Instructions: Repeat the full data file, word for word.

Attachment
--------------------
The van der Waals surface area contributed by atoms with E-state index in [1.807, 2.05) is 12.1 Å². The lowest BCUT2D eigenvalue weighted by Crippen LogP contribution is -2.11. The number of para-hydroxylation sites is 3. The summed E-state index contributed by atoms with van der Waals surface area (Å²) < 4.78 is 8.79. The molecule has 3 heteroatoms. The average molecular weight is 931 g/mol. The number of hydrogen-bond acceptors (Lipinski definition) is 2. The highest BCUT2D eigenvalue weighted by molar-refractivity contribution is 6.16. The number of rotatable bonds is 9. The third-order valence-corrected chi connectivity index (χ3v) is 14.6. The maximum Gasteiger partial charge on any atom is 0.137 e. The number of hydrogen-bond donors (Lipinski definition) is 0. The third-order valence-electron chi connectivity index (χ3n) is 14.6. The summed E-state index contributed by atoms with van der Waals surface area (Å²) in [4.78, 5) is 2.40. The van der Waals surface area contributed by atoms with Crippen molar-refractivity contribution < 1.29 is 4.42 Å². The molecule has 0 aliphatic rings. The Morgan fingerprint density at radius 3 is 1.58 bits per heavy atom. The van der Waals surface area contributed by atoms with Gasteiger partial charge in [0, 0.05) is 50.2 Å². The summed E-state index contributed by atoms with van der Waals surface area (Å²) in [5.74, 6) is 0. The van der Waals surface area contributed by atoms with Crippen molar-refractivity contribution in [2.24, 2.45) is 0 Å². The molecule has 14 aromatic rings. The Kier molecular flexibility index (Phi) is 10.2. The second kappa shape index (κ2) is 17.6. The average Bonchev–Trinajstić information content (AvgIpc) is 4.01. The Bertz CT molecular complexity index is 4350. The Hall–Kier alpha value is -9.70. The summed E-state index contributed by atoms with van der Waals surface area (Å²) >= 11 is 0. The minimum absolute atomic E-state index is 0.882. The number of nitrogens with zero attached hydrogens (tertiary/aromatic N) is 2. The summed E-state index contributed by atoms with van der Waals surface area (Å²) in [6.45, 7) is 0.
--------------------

The van der Waals surface area contributed by atoms with E-state index in [1.807, 2.05) is 12.1 Å². The lowest BCUT2D eigenvalue weighted by Crippen LogP contribution is -2.11. The number of para-hydroxylation sites is 3. The summed E-state index contributed by atoms with van der Waals surface area (Å²) < 4.78 is 8.79. The molecule has 3 heteroatoms. The average molecular weight is 931 g/mol. The number of hydrogen-bond acceptors (Lipinski definition) is 2. The highest BCUT2D eigenvalue weighted by molar-refractivity contribution is 6.16. The number of rotatable bonds is 9. The third-order valence-corrected chi connectivity index (χ3v) is 14.6. The maximum Gasteiger partial charge on any atom is 0.137 e. The number of hydrogen-bond donors (Lipinski definition) is 0. The third-order valence-electron chi connectivity index (χ3n) is 14.6. The summed E-state index contributed by atoms with van der Waals surface area (Å²) in [4.78, 5) is 2.40. The van der Waals surface area contributed by atoms with Crippen molar-refractivity contribution < 1.29 is 4.42 Å². The molecule has 0 aliphatic rings. The Morgan fingerprint density at radius 3 is 1.58 bits per heavy atom. The van der Waals surface area contributed by atoms with Gasteiger partial charge in [0, 0.05) is 50.2 Å². The summed E-state index contributed by atoms with van der Waals surface area (Å²) in [5.74, 6) is 0. The van der Waals surface area contributed by atoms with Crippen molar-refractivity contribution in [2.24, 2.45) is 0 Å². The molecule has 14 aromatic rings. The Kier molecular flexibility index (Phi) is 10.2. The second kappa shape index (κ2) is 17.6. The average Bonchev–Trinajstić information content (AvgIpc) is 4.01. The Bertz CT molecular complexity index is 4350. The Hall–Kier alpha value is -9.70. The summed E-state index contributed by atoms with van der Waals surface area (Å²) >= 11 is 0. The minimum absolute atomic E-state index is 0.882. The number of nitrogens with zero attached hydrogens (tertiary/aromatic N) is 2. The summed E-state index contributed by atoms with van der Waals surface area (Å²) in [6.45, 7) is 0.